Twenty-five poor and illiterate women from a rural village in Bangladesh sit together in a courtyard. A lively discussion is taking place as the women recount stories of marriage, pregnancy, birth and motherhood. Over the coming months, these women will be learning about how they can improve their and their babies’ health and will be involved in planning and implementing low-cost solutions to improve the lives of mothers and babies in their community.
Shenaz had been attending the group, when she developed pre-eclampsia during her pregnancy. She recognized the signs that had been discussed during the group and says, “Perhaps my daughter and I would not be alive today if our group members hadn’t convinced my family to admit me in the hospital. I will be grateful to our women’s group members forever.”
Maternal and newborn health: a global picture
Maternal and infant mortality in low income countries remains high and continues to pose significant challenges to health systems globally. Sub-Saharan Africa and south Asia bear the greatest mortality burden. An African woman has a 100 times greater lifetime risk of dying from pregnancy-related causes than that of a woman in a high-income country (Save the Children 2013) and 40percent of child deaths occur in the first month of life in low-income countries (World Health Organization & UNICEF 2013).
Policy initiatives such as the Safe Motherhood Initiative and more recently the Millennium Development Goals 4 and 5, have seen some success in improving the lives of the poorest mothers and babies. However, with the Millennium Development Goal deadline of 2015 drawing close, there is still a long way to go in the poorest nations of the world.
Although there’s no doubt that health systems in the poorest countries need to be strengthened, there also needs to be a demand for such services. Under-use of existing health care services may be due to many complex social, religious, economic and cultural factors, which could result in delays in deciding to access health care, getting to a health facility and the provision of appropriate treatment. Interventions at the community level can not only help to create an increased demand for health care, through raising awareness of the benefits and importance of accessing health services, but also provide much needed self-help measures for mothers and their babies in their home environments.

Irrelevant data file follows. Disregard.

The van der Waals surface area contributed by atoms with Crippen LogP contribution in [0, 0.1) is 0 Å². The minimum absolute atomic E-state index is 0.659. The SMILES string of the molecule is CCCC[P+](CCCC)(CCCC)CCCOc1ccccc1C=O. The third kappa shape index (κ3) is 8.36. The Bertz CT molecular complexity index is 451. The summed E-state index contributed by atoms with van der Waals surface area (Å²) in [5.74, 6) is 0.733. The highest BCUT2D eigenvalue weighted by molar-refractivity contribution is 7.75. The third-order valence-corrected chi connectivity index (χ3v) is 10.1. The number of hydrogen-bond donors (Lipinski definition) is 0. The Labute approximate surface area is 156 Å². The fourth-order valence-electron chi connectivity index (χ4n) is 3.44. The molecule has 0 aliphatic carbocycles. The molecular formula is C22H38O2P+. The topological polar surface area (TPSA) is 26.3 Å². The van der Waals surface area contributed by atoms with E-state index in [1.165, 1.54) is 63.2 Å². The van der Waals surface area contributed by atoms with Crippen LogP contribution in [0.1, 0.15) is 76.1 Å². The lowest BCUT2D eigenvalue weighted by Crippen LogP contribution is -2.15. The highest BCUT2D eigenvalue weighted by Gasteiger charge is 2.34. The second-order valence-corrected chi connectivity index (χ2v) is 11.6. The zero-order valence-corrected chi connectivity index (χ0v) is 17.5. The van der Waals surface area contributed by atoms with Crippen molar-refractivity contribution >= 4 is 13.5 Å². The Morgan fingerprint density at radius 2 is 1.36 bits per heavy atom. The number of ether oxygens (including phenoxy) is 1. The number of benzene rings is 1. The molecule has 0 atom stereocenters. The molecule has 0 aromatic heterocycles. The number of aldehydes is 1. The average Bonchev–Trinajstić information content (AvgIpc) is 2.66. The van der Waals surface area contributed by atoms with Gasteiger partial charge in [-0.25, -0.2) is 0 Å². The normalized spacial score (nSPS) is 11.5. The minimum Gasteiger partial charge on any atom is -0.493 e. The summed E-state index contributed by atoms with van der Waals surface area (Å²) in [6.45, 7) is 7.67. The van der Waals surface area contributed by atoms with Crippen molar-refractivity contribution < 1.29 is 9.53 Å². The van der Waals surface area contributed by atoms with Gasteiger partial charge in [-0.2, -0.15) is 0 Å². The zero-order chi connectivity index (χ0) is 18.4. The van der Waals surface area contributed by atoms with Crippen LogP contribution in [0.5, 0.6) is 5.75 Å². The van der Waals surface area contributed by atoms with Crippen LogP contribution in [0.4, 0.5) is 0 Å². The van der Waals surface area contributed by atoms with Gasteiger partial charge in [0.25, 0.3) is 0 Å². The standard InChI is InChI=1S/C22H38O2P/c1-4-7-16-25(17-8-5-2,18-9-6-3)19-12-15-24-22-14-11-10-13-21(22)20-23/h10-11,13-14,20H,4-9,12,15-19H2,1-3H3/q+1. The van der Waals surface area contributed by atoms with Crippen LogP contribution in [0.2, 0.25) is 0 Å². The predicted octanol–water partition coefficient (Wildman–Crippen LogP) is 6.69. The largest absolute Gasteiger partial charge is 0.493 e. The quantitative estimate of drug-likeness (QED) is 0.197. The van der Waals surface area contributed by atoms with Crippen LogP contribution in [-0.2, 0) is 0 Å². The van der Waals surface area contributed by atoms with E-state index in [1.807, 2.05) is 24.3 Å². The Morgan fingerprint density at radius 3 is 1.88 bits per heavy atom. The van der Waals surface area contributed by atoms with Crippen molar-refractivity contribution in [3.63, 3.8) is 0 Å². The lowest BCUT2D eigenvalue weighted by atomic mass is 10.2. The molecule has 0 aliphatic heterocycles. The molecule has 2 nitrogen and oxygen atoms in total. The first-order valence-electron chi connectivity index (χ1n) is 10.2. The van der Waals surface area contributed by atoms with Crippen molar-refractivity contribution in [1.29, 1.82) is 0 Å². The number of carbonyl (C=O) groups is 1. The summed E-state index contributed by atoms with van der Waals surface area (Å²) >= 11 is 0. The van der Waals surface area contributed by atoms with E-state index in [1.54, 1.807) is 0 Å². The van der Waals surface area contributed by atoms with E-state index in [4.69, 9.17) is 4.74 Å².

Improving maternal and newborn health through women’s groups
Over the past ten years, Women and Children First (UK) has developed an approach which has seen tremendous success in improving the lives of mothers and babies in parts of rural Africa and Asia, with the aim of encouraging women to seek institutional care (for antenatal care and birth) as well as raising awareness of home-based preventative measures and support. Through developing a model of participatory women’s groups, women have been empowered and their communities mobilised in order to reduce maternal and infant mortality using low-cost and sustainable interventions. Although the work of Women and Children First (UK) is focussed around these women’s groups, elements of strengthening local health services are often built into projects as well, such as providing refresher training to nurses and midwives.